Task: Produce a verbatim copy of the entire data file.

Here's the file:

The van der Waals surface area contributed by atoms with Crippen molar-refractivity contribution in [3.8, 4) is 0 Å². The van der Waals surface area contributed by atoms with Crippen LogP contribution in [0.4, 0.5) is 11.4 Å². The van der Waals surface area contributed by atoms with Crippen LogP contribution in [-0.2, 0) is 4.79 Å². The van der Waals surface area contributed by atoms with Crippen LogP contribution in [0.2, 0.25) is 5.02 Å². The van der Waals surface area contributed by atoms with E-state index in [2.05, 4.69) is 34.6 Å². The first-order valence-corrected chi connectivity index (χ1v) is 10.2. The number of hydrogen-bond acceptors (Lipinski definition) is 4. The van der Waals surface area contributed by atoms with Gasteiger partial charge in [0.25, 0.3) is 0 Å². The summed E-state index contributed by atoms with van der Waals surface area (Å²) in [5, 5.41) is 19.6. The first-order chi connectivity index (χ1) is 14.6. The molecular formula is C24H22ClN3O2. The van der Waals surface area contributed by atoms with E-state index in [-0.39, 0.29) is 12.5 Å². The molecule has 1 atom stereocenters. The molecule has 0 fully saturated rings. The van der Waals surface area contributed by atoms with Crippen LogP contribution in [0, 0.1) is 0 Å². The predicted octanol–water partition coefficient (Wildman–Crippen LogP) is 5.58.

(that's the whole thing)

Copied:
The van der Waals surface area contributed by atoms with Crippen molar-refractivity contribution in [3.8, 4) is 0 Å². The van der Waals surface area contributed by atoms with Crippen LogP contribution in [0.4, 0.5) is 11.4 Å². The van der Waals surface area contributed by atoms with Crippen LogP contribution in [-0.2, 0) is 4.79 Å². The van der Waals surface area contributed by atoms with Crippen LogP contribution in [0.2, 0.25) is 5.02 Å². The van der Waals surface area contributed by atoms with E-state index in [2.05, 4.69) is 34.6 Å². The first-order valence-corrected chi connectivity index (χ1v) is 10.2. The number of hydrogen-bond acceptors (Lipinski definition) is 4. The van der Waals surface area contributed by atoms with Gasteiger partial charge in [0.25, 0.3) is 0 Å². The summed E-state index contributed by atoms with van der Waals surface area (Å²) in [5, 5.41) is 19.6. The first-order chi connectivity index (χ1) is 14.6. The molecular formula is C24H22ClN3O2. The van der Waals surface area contributed by atoms with E-state index in [-0.39, 0.29) is 12.5 Å². The molecule has 1 atom stereocenters. The molecule has 0 fully saturated rings. The van der Waals surface area contributed by atoms with Crippen LogP contribution in [0, 0.1) is 0 Å². The predicted octanol–water partition coefficient (Wildman–Crippen LogP) is 5.58.